Are You Honoring Your Commitment to Diversity

Did you make a commitment to advance your workforce diversity, equality, and inclusion program in 2020? How will you honor this commitment in 2021? Employees are watching, and employers are under the microscope. This is particularly true of the youngest of generations entering the workplace. Generation Z (or Gen Z or Zoomers, of which there are approximately 90 million), are among the most progressive generations to embrace multiculturism in a way that we have never seen before. They will be looking to see if their current or potential employer is committed to real change and follow-through. Upholding your commitment to diversity will help recruit and maintain a diverse workforce, and trust is an important component of this.

Do employees feel that you do what you say you will do when confronted with diversity issues in the workplace? In addition to having policies, you have to gain credibility and trust from your existing and potential employees by acting in alignment with your policies and addressing issues promptly when they arise. Employers must create a culture of “psychological safety.” Psychological safety is a term coined and defined by Harvard Business School professor Amy Edmondson. It is the belief that you will not be punished or humiliated for speaking up with ideas or concerns, taking risks, or making mistakes. Having a company culture that includes psychological safety creates an environment where employees feel that they can raise questions or concerns about the company’s policies, actions, and responses to workplace diversity issues.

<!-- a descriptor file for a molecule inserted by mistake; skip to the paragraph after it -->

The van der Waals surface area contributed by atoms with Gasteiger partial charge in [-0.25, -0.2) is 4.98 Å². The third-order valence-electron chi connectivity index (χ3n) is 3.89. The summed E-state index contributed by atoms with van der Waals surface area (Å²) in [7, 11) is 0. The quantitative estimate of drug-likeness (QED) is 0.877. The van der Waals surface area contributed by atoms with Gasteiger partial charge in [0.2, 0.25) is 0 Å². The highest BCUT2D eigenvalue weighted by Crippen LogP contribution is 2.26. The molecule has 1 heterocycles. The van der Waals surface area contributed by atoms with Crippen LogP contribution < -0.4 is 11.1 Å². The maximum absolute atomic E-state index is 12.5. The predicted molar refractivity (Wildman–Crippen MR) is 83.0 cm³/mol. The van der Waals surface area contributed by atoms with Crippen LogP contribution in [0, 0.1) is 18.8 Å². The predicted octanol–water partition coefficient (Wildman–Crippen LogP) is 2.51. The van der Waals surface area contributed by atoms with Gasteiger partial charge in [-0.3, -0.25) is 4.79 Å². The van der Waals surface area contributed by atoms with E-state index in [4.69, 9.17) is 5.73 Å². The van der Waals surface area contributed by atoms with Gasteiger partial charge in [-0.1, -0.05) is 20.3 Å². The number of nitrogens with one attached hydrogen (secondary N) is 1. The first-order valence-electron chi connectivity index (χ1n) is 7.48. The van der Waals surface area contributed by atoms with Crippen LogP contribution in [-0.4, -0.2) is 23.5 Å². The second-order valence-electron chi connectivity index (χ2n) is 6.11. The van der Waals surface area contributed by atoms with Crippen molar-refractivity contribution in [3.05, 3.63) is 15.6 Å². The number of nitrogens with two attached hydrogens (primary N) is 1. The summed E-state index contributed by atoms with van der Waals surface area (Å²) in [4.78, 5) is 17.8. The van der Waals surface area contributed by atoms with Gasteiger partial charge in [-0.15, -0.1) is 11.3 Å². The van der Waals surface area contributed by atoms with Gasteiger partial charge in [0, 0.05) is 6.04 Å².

In 2020, there was a rush (and perhaps pressure), on employers, partly because of the awareness created by Black Lives Matter and other movements, to make diversity, equality, and inclusion policies and statements. Now, in 2021, it may be your time to take a second look at the policy you created and at specific areas in your organization where employees fear speaking up or do not trust that their voice will be heard. In addition to the employer’s commitment to having a diverse workforce and employee training and awareness, building trust by not just “talking the talk” but “walking the walk” is a component that should not be overlooked this year.

Michele Faulkner, Sr. Loss Prevention Consultant, PRM